Here’s one of our pipelines performing a production release in under 13 minutes.
So, because our level of efficiency has increased, naturally our speed has too. Using Spinnaker is easier because there is no coding involved. Instead, you get a digestible UI on the surface and a controlled environment in the back end. Less room for mistakes, and more room for innovation.
Spinnaker has helped us scale our CI/CD pipeline beyond the needs of our line of business. Now, we’re offering it as a shared service across SAP globally. Because not only is it scalable, but it’s incredibly intuitive — making it a breeze to onboard teammates. By leveraging the Halyard configuration tool coupled with a GitOps approach, we can onboard teams using a self-service model (DaaS). This is a game-changer because instead of developers approaching us to make changes during the deployment process, the pipeline sends us the signals instead. I think we can all agree that automation is the future, and Spinnaker nudges us one step closer to that.
A colleague of mine is working on an awesome project called SAP Graph, which is an easy-to-use API for building extensions across applications. Michael, my colleague, was ecstatic about Spinnaker because it both simplified his life and cut costs. “SAP Graph is a collection of 13 components, and with Spinnaker we were able to keep our deployments relatively simple, all while keeping them loosely coupled.” He added to a team discussion. The time and money that he and his team saved was well worth it, thanks to the compatibility with Jenkins and GitHub.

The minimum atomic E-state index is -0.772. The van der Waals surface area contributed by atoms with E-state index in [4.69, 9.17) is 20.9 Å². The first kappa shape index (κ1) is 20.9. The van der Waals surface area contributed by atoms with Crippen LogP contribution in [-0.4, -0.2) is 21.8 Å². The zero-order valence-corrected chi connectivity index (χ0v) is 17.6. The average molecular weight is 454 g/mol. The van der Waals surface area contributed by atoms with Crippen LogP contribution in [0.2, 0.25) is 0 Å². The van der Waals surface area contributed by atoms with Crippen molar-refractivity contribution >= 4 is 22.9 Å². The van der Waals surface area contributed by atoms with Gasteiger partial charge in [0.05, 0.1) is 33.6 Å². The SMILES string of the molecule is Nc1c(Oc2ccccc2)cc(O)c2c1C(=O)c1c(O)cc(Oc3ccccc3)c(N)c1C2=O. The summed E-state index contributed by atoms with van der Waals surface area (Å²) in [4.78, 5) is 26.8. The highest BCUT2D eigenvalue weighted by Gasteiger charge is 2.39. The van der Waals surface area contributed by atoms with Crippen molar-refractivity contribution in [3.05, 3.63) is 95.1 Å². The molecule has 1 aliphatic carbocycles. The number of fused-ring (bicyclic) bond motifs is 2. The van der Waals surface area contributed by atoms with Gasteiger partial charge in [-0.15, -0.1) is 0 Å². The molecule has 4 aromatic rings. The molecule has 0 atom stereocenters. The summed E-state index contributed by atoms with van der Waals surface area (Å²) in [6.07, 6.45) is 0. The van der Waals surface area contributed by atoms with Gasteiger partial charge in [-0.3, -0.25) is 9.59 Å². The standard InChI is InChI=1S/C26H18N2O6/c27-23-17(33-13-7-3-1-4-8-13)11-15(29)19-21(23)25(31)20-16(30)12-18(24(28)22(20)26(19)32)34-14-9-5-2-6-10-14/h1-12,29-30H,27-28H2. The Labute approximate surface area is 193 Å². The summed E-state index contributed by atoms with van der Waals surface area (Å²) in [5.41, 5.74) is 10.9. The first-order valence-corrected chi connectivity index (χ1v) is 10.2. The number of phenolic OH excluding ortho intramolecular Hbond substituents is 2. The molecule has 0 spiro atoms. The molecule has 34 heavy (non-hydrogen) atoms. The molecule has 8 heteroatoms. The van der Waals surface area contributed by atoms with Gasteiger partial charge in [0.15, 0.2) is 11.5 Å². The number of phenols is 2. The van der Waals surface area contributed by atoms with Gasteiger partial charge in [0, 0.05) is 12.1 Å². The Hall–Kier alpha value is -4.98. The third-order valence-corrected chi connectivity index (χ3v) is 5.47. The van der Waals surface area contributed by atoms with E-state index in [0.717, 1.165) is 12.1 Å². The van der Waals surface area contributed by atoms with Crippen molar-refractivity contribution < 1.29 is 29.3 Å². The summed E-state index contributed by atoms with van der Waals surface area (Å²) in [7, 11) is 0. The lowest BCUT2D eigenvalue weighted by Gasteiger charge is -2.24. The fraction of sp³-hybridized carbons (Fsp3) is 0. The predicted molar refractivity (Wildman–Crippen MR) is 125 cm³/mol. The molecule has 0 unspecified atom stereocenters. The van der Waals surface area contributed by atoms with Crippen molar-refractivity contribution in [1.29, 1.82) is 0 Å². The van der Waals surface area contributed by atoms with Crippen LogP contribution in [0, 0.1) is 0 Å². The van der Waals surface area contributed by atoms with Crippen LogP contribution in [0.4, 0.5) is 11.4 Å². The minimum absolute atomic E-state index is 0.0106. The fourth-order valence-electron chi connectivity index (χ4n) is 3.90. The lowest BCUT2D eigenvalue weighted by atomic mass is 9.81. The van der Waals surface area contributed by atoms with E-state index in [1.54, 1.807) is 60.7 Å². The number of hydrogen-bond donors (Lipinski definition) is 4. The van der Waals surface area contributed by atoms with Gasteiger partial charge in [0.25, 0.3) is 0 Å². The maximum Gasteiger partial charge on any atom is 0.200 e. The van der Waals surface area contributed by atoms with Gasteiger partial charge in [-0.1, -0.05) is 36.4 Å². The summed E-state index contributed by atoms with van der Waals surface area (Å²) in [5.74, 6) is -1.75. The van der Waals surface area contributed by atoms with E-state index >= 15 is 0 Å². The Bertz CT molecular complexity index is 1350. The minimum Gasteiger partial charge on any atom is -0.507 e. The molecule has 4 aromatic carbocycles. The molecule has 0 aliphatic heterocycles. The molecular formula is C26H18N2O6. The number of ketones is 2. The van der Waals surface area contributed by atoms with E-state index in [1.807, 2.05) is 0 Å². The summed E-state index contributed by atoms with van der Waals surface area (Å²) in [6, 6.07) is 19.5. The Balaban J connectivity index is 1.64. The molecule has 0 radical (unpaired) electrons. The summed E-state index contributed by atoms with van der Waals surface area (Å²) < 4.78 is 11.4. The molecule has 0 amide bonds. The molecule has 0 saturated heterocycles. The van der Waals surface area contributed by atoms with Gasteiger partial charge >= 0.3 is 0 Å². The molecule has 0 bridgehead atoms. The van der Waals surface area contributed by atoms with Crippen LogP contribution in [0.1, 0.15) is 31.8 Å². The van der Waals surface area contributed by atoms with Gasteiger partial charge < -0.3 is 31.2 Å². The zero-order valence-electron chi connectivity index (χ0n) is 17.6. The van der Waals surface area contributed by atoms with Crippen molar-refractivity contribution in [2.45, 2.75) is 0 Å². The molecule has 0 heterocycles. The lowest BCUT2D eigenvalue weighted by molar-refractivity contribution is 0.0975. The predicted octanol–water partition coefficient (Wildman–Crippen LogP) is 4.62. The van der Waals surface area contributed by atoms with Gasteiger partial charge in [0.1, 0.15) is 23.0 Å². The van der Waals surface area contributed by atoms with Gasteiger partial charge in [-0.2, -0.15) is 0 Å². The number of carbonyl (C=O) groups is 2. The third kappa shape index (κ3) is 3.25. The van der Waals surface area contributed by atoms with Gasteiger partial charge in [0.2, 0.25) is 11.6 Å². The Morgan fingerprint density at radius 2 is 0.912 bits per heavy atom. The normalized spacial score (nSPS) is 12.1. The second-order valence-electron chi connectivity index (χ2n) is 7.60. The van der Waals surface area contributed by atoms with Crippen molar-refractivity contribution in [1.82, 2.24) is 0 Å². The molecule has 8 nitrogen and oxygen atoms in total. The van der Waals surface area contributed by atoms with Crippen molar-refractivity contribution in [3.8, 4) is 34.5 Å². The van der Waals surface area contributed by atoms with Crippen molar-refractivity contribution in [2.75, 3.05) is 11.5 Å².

“A clearer error log is one of the best things any SRE can ask for.” — Michael Sabbagh, Site Reliability Engineer at SAP
Where Spinnaker can step it up.
As with any platform, there is always room for improvement. One thing I find to be lacking with Spinnaker—and there are few—is that it’s missing in-depth documentation. I like to dive into topics like the Halyard configuration tool for instance, and the user guides seem to be limited to typical instances. It would be helpful to find a space where we could explore a little deeper into what Spinnaker and its tools can do for us. Another thing is that we have to manipulate config files to automate changes on Spinnaker. Our team has started embedding Halyard into an API, but we’re taking it slow because we want to see where Spinnaker’s development journey leads. Discussions taking place in their Special Interest Groups may lead to solutions that would save us from the trouble.